ostensibly – näiliselt
hitherto – tänini
inevitability – paratamatus
revolve-keerlema, pöörlema, tiirlema
controversy-poleemika, sõnasõda (vastuolulisus)
prevailing-valitsev, valdav, ülekaalus
repudiate-ümber lükkama, hülgama, keelduma
validity-kehtivus, paikapidavus, põhjendatus
validity-piirang, kitsendus, takistus
derive-tuletama, põlvnema, ammutama
quarrel-jagelema, kaklema, tülitsema
take for granted-iseenesestmõistetav
inclinations – kalduvused
merit-väärtus, teene, voorus, omadus
succumb-alistuma, hukkuma, varisema
regime-režiim, kord, riigikord
surmises-eeldama, oletama, aimama
contrived – välja arendatud, leiutama, kombineerima, hakkama saama
gradations-gradatsioonid, astmed, järgusus, astmestik
converge and diverge-ühtlustavad ja lahknevad
endeavoring-püüdlik, vaevarikas, usin, hoolikas
resentment-pahameel, vimm, rahuolematus
coutring-peibutama, meelitama, kosima, õnnetust kaela kutsuma
- All the verities involved by religion, authority, tradition, style, are thrown into question, and the writer or artist is no longer able to estimate the response of his audience to the symbols and references with which he works.
- In the past such a state of affairs has usually resolved itself into a motionless Alexandrianism, an academicism in which the really important issues are left untouched because they involve controversy.
- In seeking to go beyond Alexandrianism, a part of Western bourgeois society has produced something unheard of heretofore:-avantgarde culture. A superior consciousness of history-more precisely,
the appearance of a new kind of criticism of society,
an historical criticism-made this possible.
- New perspectives, becoming a part of the advanced intellectual conscience of the fifth and sixth decades of the nineteenth century, soon were absorbed by artists and poets.
- It was no accident, that the birth of the avant-garde coincided
chronologically-and geographically, too-with the first bold
development of scientific revolutionary thought in Europe.
- Emigration from the markets of capitalism, ostensibly, at least, although, as will be shown later, the avant-garde remained attached to bourgeois society precisely because it needed its money.
- The true and most important function of the avant-garde was not to “experiment,” but to find a path along which it would be possible to keep culture moving in the midst of ideological confusion and violence.
- The avant-garde poet or artist sought to maintain the high level of his art by both narrowing and raising it to the expression of an absolute in which all relativities and contradictions would be either resolved or beside the point.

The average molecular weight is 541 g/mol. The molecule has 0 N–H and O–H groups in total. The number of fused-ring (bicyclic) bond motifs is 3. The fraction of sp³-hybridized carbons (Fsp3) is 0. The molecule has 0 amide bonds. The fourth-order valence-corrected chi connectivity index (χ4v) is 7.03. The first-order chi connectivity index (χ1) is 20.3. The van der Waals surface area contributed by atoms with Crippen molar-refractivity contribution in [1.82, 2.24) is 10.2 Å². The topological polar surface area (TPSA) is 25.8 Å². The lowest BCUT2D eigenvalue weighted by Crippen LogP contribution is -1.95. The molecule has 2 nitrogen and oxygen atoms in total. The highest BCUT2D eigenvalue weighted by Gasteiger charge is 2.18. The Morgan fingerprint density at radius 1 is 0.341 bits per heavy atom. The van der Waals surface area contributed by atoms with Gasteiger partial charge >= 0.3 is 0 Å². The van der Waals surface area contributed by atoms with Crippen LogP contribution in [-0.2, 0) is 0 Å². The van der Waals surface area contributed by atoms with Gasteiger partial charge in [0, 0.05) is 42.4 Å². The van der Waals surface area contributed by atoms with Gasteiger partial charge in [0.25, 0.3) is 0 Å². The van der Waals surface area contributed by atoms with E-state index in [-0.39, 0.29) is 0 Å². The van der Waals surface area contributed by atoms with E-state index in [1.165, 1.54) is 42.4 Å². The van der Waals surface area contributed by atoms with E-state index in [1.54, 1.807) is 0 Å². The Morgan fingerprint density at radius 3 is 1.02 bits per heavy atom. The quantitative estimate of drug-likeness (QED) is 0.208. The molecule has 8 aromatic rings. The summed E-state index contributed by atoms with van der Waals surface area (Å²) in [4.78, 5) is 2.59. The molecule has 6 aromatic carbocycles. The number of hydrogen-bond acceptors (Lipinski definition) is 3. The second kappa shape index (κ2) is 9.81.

- “Art for art’s sake” and “pure poetry” appear, and subject matter or eontent becomes something to be avoided like a plague.
- Content is to be dissolved so completely ‘into form that the work of art or literature cannot be reduced in whole or in part to anything not itself.
- The very values in the name of which he invokes the absolute are relative values, the values of aesthetics.
- And so he turns out to be imitating, not God-and here I use “imitate” in its Aristotelian sense-but the disciplines and processes of art and literature themselves. This is the genesis of the “abstract.”
- the expression mattering more than what is
- That avant-garde culture is the imitation of imitating-the fact itself-calls for neither approval nor disapproval. It is true that this culture contains within itself some of the very Alexandrianism it seeks to overcome. But there is one most important difference: the avant-garde moves, while Alexandrianism stands still. And this, precisely, is what justifies the avant-garde’s methods and makes them necessary.
- Kitsch: popular, commercial art and literature with their chromeotypes, magazine covers, illustrations, ads, slick and pulp fiction, comics, Tin Pan Alley music, tap dancing, Hollywood movies, etc.
- Kitsch is a product of the industrial revolution which urbanized the masses of Western Europe and America and established what is called universal literacy.
- The peasants who settled in the cities as proletariat and petty bourgeois learned to read and write for the sake of efficiency, but they did not win the leisure and comfort necessary for the enjoyment of the city’s traditional culture.
- Kitsch is vicarious
experience and faked sensations. Kitsch changes according to
style, but remains always the same. Kitsch pretends to
demand nothing of its customers except their money-not
even their time.
- The methods of industrialism displace the handicrafts.
- Kitsch has not been confined to the cities in which it was born, but has Bowed out over the countryside, wiping out folk culture.
- Another mass product of Western industrialism, it has gone on a triumphal tour of the world, crowding out and defacing native cultures in one colonial